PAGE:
The Disaster Artist
director: James Franco
If you can believe it (I still can’t), there is now a movie about disastrous movie dictator Tommy Wiseau, director of The Room, the worst movie ever made. James Franco’s long been known as an artist that hasn’t entirely fit in Hollywood’s system, so in recent years he went off and directed 18 films, all of which you’ve never seen, and never will. Here he finds a perfect muse in Wiseau. The Disaster Artist, based on the book of the making of The Room, takes the mold of a film about trying to succeed in Hollywood, and it also might be the funniest film since Step Brothers (2008). The laughs per scene ratio is up there with the best of any modern comedy.
Filled top to bottom with fun cameos, Franco and co. make the film feel you’re apart of Hollywood’s biggest inside joke. Those unfamiliar with Wiseau or The Room won’t quite “get it,” but for the initiated it plays like a fun ode to dreams and being a fan of cult movies. Franco directed the entire film in character as Tommy Wiseau, who also starred, wrote and directed his own film, The Room. This performative obsession gives the film a meta symmetry about a misunderstood artist making a movie about a lonely man, who himself was making a movie because he was misunderstood. The film’s quick pace and focus on the story’s broad comedic elements stop it from seriously digging into these meta-ideas about performance and art (strangely, this could’ve been a sort of 8 ½), but they exist on the surface in the very act of this movie even existing.
If you asked Tommy Wiseau about a movie being made about him, he’d say, “ha ha of course Hollywood make big movie about me!” Occasionally the film slips into being imitative, and mostly plays more like bullet points of how The Room came to be made, but these are economical choices that end up making it work like an underdog sports movie, for better and worse. Don’t expect a film anywhere near as dynamic or well rounded as Ed Wood (1994), Tim Burton’s masterpiece about a disastrous artist, but The Disaster Artist is a hilarious in-joke that raises the question, “If an artist makes something the expresses themselves, how can they fail, regardless of objective quality?” For those familiar with Wiseau and his disasterpiece, this will be pulled off the shelf to watch just as much as The Room.
Three Billboards outside Ebbing, Missouri
director: Martin McDonagh
Martin McDonagh’s third film (In Bruges, Seven Psychopaths) is about a grieving mother whose daughter was rape and murdered, so she buys three local billboards that bluntly asks the police why they haven’t caught the murderer. It’s a film that feels born in the flames of the zeitgeist, and yet, the script was written in 2012.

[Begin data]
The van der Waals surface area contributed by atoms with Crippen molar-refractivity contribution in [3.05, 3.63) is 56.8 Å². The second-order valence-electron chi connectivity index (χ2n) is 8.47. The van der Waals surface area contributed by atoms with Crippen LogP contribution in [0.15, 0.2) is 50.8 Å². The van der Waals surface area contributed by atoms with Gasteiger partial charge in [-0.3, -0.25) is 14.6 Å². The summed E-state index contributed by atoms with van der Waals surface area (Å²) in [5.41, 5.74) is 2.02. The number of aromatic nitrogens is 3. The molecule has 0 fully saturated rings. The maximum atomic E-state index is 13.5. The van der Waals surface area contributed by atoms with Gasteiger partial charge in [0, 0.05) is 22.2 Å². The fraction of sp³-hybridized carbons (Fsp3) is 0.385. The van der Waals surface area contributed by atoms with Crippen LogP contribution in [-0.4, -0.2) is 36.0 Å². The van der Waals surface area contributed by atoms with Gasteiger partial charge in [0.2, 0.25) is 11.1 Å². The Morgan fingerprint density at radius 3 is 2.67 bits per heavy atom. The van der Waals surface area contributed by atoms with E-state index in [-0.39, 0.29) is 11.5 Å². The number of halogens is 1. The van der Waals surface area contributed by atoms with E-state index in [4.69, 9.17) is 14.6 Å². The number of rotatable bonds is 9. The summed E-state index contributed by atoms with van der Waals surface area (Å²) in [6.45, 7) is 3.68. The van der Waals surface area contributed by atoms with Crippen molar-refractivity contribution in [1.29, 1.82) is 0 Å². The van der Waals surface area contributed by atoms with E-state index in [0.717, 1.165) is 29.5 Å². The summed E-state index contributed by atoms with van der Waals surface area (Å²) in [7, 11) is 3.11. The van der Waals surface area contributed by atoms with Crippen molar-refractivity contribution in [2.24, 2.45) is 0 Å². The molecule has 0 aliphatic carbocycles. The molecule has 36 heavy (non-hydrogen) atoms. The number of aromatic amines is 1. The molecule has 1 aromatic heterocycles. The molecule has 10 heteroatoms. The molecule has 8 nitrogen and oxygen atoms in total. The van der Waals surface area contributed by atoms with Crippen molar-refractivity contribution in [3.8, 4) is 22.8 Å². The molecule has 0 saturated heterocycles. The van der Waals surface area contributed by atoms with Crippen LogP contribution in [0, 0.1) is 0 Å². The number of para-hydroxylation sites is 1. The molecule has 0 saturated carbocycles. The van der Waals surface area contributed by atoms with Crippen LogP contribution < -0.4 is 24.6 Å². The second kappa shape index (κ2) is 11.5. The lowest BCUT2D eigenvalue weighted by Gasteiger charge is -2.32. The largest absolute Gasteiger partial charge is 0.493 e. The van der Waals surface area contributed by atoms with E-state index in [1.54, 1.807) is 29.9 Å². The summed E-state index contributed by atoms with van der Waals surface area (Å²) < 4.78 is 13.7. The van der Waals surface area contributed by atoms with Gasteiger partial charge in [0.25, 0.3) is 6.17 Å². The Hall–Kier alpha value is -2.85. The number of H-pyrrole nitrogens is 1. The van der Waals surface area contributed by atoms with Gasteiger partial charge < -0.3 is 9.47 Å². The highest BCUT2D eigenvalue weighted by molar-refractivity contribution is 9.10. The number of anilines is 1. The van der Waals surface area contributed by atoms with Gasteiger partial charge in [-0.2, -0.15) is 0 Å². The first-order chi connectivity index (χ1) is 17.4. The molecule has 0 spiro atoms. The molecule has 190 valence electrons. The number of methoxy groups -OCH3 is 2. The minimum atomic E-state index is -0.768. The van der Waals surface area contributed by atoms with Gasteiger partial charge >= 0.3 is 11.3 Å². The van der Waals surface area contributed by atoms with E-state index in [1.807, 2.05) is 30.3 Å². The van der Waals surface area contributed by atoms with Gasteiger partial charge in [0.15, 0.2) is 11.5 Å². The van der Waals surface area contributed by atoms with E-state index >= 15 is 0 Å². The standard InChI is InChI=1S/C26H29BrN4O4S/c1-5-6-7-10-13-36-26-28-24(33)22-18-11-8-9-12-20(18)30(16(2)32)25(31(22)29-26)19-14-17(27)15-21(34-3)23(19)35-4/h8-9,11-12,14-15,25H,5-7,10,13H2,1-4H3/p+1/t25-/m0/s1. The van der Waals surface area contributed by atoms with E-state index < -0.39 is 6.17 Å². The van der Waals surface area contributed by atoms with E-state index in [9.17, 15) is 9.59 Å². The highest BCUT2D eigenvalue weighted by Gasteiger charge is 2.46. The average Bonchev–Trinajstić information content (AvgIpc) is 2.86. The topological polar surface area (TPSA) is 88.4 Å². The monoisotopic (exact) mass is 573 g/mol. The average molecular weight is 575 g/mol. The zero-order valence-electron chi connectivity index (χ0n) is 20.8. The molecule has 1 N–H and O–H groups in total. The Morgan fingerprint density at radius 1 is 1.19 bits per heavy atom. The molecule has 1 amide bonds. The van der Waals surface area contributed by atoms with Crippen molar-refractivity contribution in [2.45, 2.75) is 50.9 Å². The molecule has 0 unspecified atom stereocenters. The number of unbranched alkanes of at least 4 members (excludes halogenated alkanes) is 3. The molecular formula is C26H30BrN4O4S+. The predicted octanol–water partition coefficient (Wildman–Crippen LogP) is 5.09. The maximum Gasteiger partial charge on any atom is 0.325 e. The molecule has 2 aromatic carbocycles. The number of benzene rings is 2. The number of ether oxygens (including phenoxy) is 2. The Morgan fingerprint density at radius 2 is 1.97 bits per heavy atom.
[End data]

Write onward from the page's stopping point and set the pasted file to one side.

Seeing a McDonagh film is more about hearing than it is watching. He shoots for the same musical dialogue that you find in Tarantino or Coen brothers films, but this plays more like a Kidz Bop version of them. Billboards has been met with backlash to its handling of race, and I do find much of that critique valid, but McDonagh’s aim here is more deeply rooted than simply trying to mine 2017 America. As Frances McDormand’s Mildred sends the town into a politicized hellfire of opinions and outrage, McDonagh moves his characters like they’re pieces on a chess board. He messily searches for empathy in hatred, humor in sadness, wisdom in acts of violence. The effect is one that doesn’t feel political, but biblical (McDonagh’s films and plays bleed Catholicism).
Set in a small town, in no specific year, and with heightened, unbelievable characters and violence, the film feels like a modern biblical tale about the dangerous road to forgiveness and healing. While too obnoxious and broad — with a maybe misguided understanding of the American small town — McDonagh’s crudely funny dialogue refuses to give the audience black and white morality. It lunges further into the gray through character’s violent actions, searching for some catharsis or answer, even if it makes the film messier and more problematic as a result.
McDonagh’s use of music swings between excitement and melancholic irony, to the point that the music almost feels like it’s speaking to the film’s characters, trying to tell them something, but they’re not listening. Sam Rockwell gives a standout performance as a racist cop who’s the most overtly despicable character, and also the one that McDonagh, for better and worse, uses to pivot the film into a strangely moving area. This gray worldview is violent in its confrontation of violence, and the sort of imperfect, but daring American cinema that rarely makes its way into theaters. While it’s a much rougher, less potent film than McDonagh’s all-timer, In Bruges (2008), Three Billboards stumbles through American truths that are guarded by years of hate.